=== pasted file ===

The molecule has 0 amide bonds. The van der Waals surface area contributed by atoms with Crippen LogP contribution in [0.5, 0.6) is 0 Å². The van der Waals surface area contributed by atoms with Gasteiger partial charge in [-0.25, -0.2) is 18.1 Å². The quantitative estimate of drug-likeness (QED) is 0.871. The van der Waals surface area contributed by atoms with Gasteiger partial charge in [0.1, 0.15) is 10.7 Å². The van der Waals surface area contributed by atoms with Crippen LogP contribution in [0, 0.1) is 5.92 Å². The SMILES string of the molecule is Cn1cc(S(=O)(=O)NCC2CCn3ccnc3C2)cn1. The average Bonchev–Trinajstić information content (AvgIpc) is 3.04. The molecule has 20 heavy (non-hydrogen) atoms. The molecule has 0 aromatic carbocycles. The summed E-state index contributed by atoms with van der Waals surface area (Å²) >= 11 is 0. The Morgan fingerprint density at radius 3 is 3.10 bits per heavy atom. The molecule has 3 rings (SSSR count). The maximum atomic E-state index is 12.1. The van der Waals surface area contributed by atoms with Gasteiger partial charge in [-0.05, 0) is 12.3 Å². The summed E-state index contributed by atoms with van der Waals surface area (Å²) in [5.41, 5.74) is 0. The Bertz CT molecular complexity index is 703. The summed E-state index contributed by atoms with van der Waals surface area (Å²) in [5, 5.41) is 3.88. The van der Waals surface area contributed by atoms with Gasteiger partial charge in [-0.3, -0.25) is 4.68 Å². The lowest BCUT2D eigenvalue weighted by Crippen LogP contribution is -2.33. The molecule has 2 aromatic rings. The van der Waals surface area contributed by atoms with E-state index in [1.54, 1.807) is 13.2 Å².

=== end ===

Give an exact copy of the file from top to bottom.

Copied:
The molecule has 0 amide bonds. The van der Waals surface area contributed by atoms with Crippen LogP contribution in [0.5, 0.6) is 0 Å². The van der Waals surface area contributed by atoms with Gasteiger partial charge in [-0.25, -0.2) is 18.1 Å². The quantitative estimate of drug-likeness (QED) is 0.871. The van der Waals surface area contributed by atoms with Gasteiger partial charge in [0.1, 0.15) is 10.7 Å². The van der Waals surface area contributed by atoms with Crippen LogP contribution in [0, 0.1) is 5.92 Å². The SMILES string of the molecule is Cn1cc(S(=O)(=O)NCC2CCn3ccnc3C2)cn1. The average Bonchev–Trinajstić information content (AvgIpc) is 3.04. The molecule has 20 heavy (non-hydrogen) atoms. The molecule has 0 aromatic carbocycles. The summed E-state index contributed by atoms with van der Waals surface area (Å²) >= 11 is 0. The Morgan fingerprint density at radius 3 is 3.10 bits per heavy atom. The molecule has 3 rings (SSSR count). The maximum atomic E-state index is 12.1. The van der Waals surface area contributed by atoms with Gasteiger partial charge in [-0.05, 0) is 12.3 Å². The summed E-state index contributed by atoms with van der Waals surface area (Å²) in [5.41, 5.74) is 0. The Bertz CT molecular complexity index is 703. The summed E-state index contributed by atoms with van der Waals surface area (Å²) in [5, 5.41) is 3.88. The van der Waals surface area contributed by atoms with Gasteiger partial charge in [-0.3, -0.25) is 4.68 Å². The lowest BCUT2D eigenvalue weighted by Crippen LogP contribution is -2.33. The molecule has 2 aromatic rings. The van der Waals surface area contributed by atoms with E-state index in [1.54, 1.807) is 13.2 Å².